“Bears harvested in that area will likely be on private land and on bait sites,” Means said. “Any time you have that scenario, you run the risk of killing too many the first day and eliminating the population in that area.”

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Flood-prone regions have preset criteria to close deer season during high-water events. AGFC photo.

High water on the White, Cache, St. Francis and Black rivers has forced the Arkansas Game and Fish Commission to temporarily close deer season in portions of eastern Arkansas.

According to Cory Gray, deer program coordinator for the AGFC, many areas susceptible to wide-scale flooding offer excellent habitat and large deer populations. When water forces them to leave their normal range, they can become concentrated and vulnerable to overharvest.

“The primary intent of closing flood prone regions is to protect those deer displaced by floods,” said Gray. “These closed zones not only include land that is flooded, but also high ground that serves as sanctuaries from the rising water.”

Flood-prone regions not only include public hunting land, but also private land within those zones. The closure only applies to deer hunting.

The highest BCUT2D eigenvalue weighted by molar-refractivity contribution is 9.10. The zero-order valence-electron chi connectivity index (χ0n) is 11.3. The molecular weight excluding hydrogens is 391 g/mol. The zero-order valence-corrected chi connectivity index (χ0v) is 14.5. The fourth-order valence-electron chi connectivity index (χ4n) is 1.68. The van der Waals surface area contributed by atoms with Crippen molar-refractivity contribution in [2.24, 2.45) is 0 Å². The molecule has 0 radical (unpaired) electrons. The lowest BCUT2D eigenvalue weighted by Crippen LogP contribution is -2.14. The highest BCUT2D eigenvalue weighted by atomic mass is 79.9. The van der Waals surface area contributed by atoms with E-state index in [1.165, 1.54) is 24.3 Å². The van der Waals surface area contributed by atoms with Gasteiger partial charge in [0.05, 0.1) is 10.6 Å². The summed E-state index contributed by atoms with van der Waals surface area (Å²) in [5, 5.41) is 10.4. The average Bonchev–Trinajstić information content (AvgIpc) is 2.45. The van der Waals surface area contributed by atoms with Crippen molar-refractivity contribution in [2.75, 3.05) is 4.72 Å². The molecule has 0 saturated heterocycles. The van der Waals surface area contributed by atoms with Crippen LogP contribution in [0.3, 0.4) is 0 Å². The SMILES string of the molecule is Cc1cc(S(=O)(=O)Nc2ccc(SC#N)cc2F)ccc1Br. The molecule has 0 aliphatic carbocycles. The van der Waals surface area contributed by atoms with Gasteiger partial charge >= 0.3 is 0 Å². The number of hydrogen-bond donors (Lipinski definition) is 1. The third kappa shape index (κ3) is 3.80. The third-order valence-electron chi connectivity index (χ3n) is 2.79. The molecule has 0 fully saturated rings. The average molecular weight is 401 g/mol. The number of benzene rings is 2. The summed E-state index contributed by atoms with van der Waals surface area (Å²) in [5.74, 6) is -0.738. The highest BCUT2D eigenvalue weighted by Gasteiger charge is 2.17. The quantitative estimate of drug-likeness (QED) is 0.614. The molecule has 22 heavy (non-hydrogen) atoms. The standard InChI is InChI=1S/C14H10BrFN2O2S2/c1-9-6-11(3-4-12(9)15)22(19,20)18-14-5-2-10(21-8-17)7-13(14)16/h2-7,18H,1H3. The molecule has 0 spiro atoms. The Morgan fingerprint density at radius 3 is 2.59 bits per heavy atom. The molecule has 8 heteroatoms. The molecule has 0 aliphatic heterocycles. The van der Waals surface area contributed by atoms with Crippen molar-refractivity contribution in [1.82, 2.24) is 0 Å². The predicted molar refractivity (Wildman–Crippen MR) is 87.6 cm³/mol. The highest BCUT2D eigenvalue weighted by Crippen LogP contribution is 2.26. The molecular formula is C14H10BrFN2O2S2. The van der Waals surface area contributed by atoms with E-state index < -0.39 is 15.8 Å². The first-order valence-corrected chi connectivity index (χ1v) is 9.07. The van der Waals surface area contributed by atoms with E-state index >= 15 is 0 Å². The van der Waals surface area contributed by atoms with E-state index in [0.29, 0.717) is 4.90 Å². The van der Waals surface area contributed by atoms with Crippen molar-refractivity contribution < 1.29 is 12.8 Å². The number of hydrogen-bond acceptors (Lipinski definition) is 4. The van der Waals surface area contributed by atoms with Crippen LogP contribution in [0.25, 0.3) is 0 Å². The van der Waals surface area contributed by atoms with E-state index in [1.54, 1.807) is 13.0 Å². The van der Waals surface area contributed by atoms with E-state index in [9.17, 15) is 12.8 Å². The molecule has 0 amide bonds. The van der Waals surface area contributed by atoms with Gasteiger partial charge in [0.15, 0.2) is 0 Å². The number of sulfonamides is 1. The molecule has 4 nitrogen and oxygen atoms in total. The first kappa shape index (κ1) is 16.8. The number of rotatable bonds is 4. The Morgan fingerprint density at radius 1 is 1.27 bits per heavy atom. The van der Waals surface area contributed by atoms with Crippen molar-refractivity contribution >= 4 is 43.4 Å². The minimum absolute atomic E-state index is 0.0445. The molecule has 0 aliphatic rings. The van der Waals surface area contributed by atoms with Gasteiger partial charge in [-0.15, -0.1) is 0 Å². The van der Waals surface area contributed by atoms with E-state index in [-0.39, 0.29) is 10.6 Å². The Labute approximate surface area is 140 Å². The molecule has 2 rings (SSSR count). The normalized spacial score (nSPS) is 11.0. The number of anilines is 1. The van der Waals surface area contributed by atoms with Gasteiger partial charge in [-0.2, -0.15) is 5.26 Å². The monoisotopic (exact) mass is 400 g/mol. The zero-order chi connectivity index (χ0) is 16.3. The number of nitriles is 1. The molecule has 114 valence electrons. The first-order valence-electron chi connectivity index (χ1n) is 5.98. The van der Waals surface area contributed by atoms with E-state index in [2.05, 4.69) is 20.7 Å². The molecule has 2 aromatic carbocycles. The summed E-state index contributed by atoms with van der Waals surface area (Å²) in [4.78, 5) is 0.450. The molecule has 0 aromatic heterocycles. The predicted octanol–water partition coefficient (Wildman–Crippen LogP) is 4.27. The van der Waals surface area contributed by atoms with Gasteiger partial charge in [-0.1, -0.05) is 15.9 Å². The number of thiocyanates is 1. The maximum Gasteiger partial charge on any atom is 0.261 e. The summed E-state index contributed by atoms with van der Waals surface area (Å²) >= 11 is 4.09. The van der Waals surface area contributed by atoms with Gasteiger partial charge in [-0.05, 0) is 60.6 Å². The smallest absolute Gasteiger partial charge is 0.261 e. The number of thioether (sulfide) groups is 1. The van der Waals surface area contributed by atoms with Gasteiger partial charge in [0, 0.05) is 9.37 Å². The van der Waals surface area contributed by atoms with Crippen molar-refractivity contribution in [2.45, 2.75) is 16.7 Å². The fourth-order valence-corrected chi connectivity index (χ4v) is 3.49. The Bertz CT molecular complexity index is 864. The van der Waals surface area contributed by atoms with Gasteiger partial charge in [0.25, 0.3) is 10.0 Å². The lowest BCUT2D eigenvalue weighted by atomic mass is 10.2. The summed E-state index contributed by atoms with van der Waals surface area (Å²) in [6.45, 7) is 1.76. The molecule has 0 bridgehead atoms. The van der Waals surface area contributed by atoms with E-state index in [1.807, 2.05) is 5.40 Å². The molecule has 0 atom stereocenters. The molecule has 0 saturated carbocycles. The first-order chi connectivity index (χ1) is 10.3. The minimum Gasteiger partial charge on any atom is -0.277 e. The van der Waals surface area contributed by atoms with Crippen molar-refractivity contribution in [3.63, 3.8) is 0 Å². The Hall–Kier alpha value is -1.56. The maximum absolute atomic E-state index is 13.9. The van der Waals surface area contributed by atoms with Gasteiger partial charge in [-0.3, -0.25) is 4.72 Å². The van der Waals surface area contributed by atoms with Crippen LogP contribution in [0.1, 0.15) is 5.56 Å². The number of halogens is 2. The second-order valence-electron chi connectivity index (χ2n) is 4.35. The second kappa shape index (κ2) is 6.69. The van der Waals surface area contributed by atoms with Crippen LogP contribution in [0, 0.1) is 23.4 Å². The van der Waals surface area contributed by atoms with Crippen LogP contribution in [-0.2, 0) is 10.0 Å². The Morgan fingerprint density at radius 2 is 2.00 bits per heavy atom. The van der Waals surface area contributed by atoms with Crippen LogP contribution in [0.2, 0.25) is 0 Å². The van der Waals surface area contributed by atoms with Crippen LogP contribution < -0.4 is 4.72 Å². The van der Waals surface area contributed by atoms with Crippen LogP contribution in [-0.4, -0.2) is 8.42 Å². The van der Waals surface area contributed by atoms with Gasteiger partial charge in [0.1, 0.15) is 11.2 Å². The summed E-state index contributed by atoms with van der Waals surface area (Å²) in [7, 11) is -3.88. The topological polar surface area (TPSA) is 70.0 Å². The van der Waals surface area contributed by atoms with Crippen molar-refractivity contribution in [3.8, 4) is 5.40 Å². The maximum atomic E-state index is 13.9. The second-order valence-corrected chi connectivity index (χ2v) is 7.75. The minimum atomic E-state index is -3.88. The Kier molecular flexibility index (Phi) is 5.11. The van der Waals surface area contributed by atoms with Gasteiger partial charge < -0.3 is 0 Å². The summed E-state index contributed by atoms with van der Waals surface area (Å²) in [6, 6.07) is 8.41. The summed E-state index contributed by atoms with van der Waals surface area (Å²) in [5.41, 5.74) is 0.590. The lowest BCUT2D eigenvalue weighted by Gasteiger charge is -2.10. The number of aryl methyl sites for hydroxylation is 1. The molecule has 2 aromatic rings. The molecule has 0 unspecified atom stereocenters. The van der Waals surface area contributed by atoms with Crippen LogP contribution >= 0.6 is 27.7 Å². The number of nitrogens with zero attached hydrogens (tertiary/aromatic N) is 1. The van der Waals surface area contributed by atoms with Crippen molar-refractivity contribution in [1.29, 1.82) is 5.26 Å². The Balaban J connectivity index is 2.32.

“The AGFC conducted a statistically valid hunter survey in 2014 to gauge people’s opinions on flood-prone regions,” said Gray. “It showed 79 percent of hunters who hunted in these regions were in favor of flood-prone zone management.”

A description of all flood-prone regions and criteria for closures are available on pages 56-57 of the 2015-16 Arkansas Hunting Guidebook. Visit http://www.agfc.com or call the AGFC’s Wildlife Information Hotline at 800-440-1477 for the status of all flood-prone regions, updated each day at 3.p.m.

 

Check the current list of flood-prone regions and closings

Deer concentrate on high ground during floods, making them susceptible to overharvest and poaching.